Social media has come a long way in the last ten years. Of course, it’s common knowledge that the digital world travels at light speeds and anything online that’s a few years old is seen to be positively ancient by offline standards, but there are few other places where this trend is so pronounced.
Just ten years ago Facebook was starting to take its first steps into existence. Back then it was limited only to founder Mark Zuckerberg’s fellow Harvard students, but was soon expanded to other universities across America, then to anyone on earth who claimed to be 13 years or older and who didn’t find the path blocked by their government.
Facebook came a year after LinkedIn and MySpace, but pre-dated Twitter by two years.
Whilst MySpace’s stock has since plummeted, the others have gone from strength to strength. Facebook now has more than 1.25 billion users, whilst Twitter can boast around 650 million and LinkedIn; 277 million.
These mind-boggling figures don’t just provide good news for the founders and shareholders of these sites, of course. They are also positive for brands and marketers alike, who see this vast, engaged network as a rich vein of opportunity for promotion. Recent successes have even led businesses that wouldn’t ordinarily have turned to the social market to give it a whirl. Now, it’s not just tech firms or retailers using social media, but B2B companies, official bodies and a great deal more.
These figures are all well and good, but what can businesses actually do in the real world to use social media for their own promotion? Thankfully, there are plenty of options.
Build an audience
All businesses will need a touch-point with their customers, clients or partners. Existing in a vacuum simply isn’t an option, so the channels of communication must be kept open and accessible at all times. One simple and effective way of doing this is to use a network for which the majority of people have already signed up.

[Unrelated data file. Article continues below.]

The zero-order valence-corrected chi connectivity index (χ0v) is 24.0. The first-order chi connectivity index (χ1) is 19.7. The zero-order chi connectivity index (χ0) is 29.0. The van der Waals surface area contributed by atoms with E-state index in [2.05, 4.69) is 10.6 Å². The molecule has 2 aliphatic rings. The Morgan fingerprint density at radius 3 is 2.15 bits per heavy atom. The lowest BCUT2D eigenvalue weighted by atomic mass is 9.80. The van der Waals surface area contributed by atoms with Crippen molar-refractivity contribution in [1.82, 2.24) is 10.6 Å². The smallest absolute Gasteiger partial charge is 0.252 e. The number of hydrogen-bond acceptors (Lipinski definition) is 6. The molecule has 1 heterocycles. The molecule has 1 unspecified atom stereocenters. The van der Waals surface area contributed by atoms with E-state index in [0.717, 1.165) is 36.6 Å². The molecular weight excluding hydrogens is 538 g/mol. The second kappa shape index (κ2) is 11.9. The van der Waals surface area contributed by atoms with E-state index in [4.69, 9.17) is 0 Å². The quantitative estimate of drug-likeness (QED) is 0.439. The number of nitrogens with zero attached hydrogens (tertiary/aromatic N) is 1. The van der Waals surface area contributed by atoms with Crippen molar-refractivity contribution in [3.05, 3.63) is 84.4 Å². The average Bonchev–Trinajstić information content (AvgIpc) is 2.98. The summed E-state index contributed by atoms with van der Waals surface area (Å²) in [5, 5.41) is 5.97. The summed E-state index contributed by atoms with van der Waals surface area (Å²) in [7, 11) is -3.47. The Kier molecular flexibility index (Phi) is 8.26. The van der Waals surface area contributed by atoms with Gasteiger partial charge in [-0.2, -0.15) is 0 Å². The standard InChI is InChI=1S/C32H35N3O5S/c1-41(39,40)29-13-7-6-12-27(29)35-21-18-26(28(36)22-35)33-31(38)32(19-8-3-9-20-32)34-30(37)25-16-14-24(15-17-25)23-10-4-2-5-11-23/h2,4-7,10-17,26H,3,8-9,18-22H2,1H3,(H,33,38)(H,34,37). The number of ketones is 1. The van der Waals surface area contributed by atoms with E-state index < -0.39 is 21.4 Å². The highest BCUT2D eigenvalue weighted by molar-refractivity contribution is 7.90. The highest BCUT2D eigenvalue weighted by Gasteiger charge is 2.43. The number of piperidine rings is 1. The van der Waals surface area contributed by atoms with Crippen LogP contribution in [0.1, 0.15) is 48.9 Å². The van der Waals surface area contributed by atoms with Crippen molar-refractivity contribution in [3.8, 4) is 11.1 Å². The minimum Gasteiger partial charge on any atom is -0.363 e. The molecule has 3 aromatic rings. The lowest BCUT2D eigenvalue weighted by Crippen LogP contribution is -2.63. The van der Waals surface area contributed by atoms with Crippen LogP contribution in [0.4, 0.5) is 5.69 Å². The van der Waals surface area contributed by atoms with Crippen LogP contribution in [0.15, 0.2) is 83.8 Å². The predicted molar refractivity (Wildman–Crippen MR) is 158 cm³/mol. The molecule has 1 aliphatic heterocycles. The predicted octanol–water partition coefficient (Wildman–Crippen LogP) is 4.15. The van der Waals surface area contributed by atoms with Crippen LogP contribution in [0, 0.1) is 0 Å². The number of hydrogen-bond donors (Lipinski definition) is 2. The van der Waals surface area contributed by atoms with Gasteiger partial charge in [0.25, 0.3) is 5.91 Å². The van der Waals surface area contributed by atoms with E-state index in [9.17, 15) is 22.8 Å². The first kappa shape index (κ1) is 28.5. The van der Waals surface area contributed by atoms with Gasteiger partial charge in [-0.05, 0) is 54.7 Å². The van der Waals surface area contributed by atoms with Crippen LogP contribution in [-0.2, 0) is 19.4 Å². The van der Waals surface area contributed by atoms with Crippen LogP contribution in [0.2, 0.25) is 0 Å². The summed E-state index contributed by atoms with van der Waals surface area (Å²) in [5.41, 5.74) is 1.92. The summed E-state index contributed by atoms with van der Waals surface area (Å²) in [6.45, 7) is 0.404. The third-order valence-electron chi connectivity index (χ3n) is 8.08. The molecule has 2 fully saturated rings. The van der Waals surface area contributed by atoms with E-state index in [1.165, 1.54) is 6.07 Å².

Creating and cultivating this audience is easy and can be done in a number of different ways. On Facebook, for example, Business Pages can be created where customers (both existing and prospective) can gather to share information. This will not only boost brand reach, but also provide a chance for engagement.
Twitter users, meanwhile, can set up a business page for users to follow, who can then interact whenever they want to share something or elicit a response.
Answer the critics
Nobody wants to read negative opinions of their business online. When hidden behind a screen and internet connection, people can be scathing and often use terms they may otherwise avoid in a face-to-face scenario. This ferocity will only make any negative comments even less appealing to read for businesses, but the worst thing to do is avoid them entirely.
A much better option is to be more proactive and giving people a space online to vent will offer numerous benefits. Not only will it allow the company in question to offer a response and address the issue, it will also ensure few comments slip under the radar.